Note: I do recommend on occasion using DISC for employee screening and selection. While I mentioned DISC is not a good predictor job skills, it is a powerful assessment for predicting HOW a candidate will interact with other people and approach a project. By using DISC in conjunction wth five factor personality tests, managers can predict both job fit and team (people) fit with accuracy. When selecting the right pre-employment test for your organization, the best choice is not a case of either-or. If DISC is used for hiring employees, use it in conjunction with other hiring tools…or not at all.

This article originally appeared in The Total View, a weekly online newsletter that focuses on hiring, management and retention strategies. The Total View is written and published by Ira S. Wolfe, president of Success Performance Solutions and is distributed with permission by The Chrysalis Corporation. Subscribe for FREE to The Total View by typing your e-mail address in the newsletter sign-up box on the right side of this page.

 

Personal Styles That Bias Performance Reviews.

Performance reviews, one of the most dreaded managerial responsibilities, are difficult enough to do without personal bias getting in the way. What follows are highlights about how your personal style, identified using the DISC behavioral model, might get in the way of effectively managing your employees.

DISC Personality and Behavior Assessment Profile

“D”s prefer to evaluate others by how well they meet the standards and challenges set forth by the “D.” The amount of work accomplished by others must meet the “D’s” expectations. They tend to set demanding standards for themselves and will seek out who do likewise. However, they will become impatient when employees don’t do what was expected and even more competitive when people surpass them. They tend to set stretch goals. When an employee isn’t doing well, high “D”s don’t have much problem relaying bad news and discipline. But their sometimes abrupt, just-get-it-over-with behavior comes off as confrontational, more than constructive feedback, even when what they had to say needed to be said. You’ll often hear others say, “I agree with what he said, but not how he said it.” Some high “D”s may even send a memo or email telling an employee they’re not pulling their weight or even that they’re fired. Positive perfomance evaluations are based on results, not the details. Coaching will be limited to “just go do it and keep me posted.”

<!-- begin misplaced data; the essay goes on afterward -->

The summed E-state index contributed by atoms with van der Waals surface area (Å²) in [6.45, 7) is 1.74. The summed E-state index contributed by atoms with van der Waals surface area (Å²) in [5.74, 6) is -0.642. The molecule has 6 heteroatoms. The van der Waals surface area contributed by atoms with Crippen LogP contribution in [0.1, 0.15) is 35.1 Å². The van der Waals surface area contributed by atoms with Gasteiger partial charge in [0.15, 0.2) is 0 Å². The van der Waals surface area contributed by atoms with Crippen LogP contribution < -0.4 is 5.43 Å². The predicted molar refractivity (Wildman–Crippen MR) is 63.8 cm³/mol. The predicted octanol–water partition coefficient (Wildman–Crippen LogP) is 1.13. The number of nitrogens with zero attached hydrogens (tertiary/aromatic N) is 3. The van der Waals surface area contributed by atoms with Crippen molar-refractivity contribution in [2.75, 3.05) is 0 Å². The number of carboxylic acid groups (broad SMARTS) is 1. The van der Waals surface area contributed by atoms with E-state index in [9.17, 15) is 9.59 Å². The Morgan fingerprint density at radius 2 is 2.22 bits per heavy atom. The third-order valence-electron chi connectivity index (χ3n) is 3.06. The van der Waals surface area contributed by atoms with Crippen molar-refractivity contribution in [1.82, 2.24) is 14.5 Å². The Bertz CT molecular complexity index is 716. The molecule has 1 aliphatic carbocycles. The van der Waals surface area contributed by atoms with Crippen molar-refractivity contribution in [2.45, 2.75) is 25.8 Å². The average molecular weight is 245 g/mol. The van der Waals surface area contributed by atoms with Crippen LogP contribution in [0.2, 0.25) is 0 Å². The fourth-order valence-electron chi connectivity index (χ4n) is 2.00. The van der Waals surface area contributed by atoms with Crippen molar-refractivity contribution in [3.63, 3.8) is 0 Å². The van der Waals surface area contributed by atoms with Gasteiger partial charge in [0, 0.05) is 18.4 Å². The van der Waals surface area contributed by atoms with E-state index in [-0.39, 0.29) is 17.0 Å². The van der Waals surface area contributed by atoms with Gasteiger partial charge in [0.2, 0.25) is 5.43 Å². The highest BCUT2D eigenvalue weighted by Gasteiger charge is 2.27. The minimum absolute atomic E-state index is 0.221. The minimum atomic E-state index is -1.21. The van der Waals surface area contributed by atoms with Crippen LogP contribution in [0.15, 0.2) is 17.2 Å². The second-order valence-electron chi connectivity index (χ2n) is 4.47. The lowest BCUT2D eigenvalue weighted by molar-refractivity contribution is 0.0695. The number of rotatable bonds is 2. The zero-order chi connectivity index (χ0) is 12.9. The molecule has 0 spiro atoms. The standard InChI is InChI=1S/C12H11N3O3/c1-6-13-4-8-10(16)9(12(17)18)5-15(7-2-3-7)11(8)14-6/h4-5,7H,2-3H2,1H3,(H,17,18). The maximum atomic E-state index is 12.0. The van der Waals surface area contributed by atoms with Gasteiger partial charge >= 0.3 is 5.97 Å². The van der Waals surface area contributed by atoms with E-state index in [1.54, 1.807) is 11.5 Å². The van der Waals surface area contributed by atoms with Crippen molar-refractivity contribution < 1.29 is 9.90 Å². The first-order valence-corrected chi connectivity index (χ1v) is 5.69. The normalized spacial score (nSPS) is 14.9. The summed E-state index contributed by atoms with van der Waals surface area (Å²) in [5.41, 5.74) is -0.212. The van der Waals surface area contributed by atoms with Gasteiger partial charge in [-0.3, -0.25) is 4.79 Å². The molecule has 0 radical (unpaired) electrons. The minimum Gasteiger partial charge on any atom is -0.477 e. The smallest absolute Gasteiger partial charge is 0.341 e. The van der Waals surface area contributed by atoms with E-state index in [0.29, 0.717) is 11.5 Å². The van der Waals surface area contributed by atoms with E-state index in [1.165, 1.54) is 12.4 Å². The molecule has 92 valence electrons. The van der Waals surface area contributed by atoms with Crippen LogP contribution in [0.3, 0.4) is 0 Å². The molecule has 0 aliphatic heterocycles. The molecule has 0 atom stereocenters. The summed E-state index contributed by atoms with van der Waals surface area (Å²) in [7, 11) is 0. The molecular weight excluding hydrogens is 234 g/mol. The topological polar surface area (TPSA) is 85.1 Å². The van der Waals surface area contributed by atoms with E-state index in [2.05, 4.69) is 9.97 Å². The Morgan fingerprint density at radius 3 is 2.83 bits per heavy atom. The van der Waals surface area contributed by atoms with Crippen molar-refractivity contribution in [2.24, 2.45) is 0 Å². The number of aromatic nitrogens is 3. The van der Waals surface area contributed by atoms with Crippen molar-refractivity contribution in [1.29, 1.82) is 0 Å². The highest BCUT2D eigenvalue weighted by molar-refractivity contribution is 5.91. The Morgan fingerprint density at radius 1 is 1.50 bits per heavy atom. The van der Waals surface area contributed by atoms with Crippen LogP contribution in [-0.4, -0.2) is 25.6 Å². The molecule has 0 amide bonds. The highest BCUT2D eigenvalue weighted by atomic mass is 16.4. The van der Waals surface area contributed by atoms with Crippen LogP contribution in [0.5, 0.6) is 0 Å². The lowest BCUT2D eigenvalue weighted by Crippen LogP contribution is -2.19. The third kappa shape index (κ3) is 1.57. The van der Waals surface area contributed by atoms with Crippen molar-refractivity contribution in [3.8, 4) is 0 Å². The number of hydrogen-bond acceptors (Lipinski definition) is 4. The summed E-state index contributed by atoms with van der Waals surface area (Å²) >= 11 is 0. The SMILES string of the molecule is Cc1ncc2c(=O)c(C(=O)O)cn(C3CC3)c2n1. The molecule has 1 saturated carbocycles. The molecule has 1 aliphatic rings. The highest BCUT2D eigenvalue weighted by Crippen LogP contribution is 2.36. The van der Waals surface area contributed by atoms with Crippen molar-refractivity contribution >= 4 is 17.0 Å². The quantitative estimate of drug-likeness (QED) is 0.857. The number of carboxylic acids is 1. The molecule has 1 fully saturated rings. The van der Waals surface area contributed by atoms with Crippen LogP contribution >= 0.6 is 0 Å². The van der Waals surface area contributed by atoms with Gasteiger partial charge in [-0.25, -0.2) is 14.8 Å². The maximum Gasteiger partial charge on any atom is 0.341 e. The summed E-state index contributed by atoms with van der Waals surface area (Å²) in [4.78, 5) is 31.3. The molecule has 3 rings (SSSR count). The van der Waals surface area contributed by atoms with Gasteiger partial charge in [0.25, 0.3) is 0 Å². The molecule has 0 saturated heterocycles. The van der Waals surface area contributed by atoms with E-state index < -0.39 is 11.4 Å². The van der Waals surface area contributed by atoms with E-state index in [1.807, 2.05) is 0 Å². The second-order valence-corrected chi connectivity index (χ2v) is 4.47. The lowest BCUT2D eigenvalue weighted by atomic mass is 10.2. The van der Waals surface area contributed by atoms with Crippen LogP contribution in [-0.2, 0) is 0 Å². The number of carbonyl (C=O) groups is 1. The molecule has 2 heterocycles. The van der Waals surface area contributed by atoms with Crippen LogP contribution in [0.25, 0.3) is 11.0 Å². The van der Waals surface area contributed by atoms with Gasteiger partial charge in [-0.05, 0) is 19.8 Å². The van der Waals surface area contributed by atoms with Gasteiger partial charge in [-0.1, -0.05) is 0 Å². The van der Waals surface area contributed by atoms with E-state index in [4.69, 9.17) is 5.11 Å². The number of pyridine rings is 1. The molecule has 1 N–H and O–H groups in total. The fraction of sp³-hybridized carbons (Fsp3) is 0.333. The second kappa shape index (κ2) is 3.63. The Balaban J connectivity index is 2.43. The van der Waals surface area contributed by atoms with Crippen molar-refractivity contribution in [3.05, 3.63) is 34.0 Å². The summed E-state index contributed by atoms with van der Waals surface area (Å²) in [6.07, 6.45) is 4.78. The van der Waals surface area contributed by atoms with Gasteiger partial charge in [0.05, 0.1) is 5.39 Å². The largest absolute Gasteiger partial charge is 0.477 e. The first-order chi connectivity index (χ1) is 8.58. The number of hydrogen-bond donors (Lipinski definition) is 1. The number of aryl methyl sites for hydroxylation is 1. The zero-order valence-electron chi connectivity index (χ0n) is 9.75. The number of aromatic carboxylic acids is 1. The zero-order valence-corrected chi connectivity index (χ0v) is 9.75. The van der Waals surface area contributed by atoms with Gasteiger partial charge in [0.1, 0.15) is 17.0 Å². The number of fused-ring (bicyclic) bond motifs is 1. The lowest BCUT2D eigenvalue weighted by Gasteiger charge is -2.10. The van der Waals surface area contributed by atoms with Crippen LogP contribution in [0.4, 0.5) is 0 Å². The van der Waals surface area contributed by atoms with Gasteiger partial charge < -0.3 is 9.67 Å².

“I”s tend to evaluate other by how well they verabilze feeling. They see performance reviews more as a time to look talk about doing better than a time to confront underperformance. High “I”s prefer a face to face meeting, often times in a casual setting. They may even schedule a difficult meeting over lunch. Telling an employee bad news is extremely difficult for the high “I”; they may tend to beat around the bush before telling an employee what needs to be said. High “I”s tend to set optimistic goals, even unrealistic, because it never hurts to dream. While other high “I”s might enjoy their cordial presentation and letting under-performing employees down easy, other behavioral styles will likely be thinking, “why don’t you just say it and stop talking already?” High “I”s are great coaches if you believe inspiration and motivation can change behavior. But most coaching sessions will be more talk than action, with the coach doing most of the talking.